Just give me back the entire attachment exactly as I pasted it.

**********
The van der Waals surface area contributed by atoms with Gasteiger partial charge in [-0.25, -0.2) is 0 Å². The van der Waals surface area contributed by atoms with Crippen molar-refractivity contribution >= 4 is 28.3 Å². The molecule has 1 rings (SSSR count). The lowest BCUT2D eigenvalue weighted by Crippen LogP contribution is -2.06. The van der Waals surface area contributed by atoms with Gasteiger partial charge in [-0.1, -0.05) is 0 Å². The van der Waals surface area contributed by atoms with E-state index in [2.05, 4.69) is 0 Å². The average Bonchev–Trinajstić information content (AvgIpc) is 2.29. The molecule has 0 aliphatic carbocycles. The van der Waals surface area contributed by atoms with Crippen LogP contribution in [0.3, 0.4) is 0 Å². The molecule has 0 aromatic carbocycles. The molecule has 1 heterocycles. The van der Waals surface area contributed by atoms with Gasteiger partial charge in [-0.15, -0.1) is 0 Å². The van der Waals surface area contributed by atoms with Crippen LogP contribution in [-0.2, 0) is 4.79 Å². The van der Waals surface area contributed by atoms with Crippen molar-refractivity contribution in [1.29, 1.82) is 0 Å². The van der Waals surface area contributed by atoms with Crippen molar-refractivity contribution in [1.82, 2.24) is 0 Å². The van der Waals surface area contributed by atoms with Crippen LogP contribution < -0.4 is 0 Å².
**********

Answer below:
The van der Waals surface area contributed by atoms with Gasteiger partial charge in [-0.25, -0.2) is 0 Å². The van der Waals surface area contributed by atoms with Crippen molar-refractivity contribution >= 4 is 28.3 Å². The molecule has 1 rings (SSSR count). The lowest BCUT2D eigenvalue weighted by Crippen LogP contribution is -2.06. The van der Waals surface area contributed by atoms with Gasteiger partial charge in [-0.1, -0.05) is 0 Å². The van der Waals surface area contributed by atoms with E-state index in [2.05, 4.69) is 0 Å². The average Bonchev–Trinajstić information content (AvgIpc) is 2.29. The molecule has 0 aliphatic carbocycles. The van der Waals surface area contributed by atoms with Crippen LogP contribution in [0.3, 0.4) is 0 Å². The molecule has 0 aromatic carbocycles. The molecule has 1 heterocycles. The van der Waals surface area contributed by atoms with Gasteiger partial charge in [-0.15, -0.1) is 0 Å². The van der Waals surface area contributed by atoms with Crippen LogP contribution in [-0.2, 0) is 4.79 Å². The van der Waals surface area contributed by atoms with Crippen molar-refractivity contribution in [1.29, 1.82) is 0 Å². The van der Waals surface area contributed by atoms with Crippen molar-refractivity contribution in [1.82, 2.24) is 0 Å². The van der Waals surface area contributed by atoms with Crippen LogP contribution < -0.4 is 0 Å².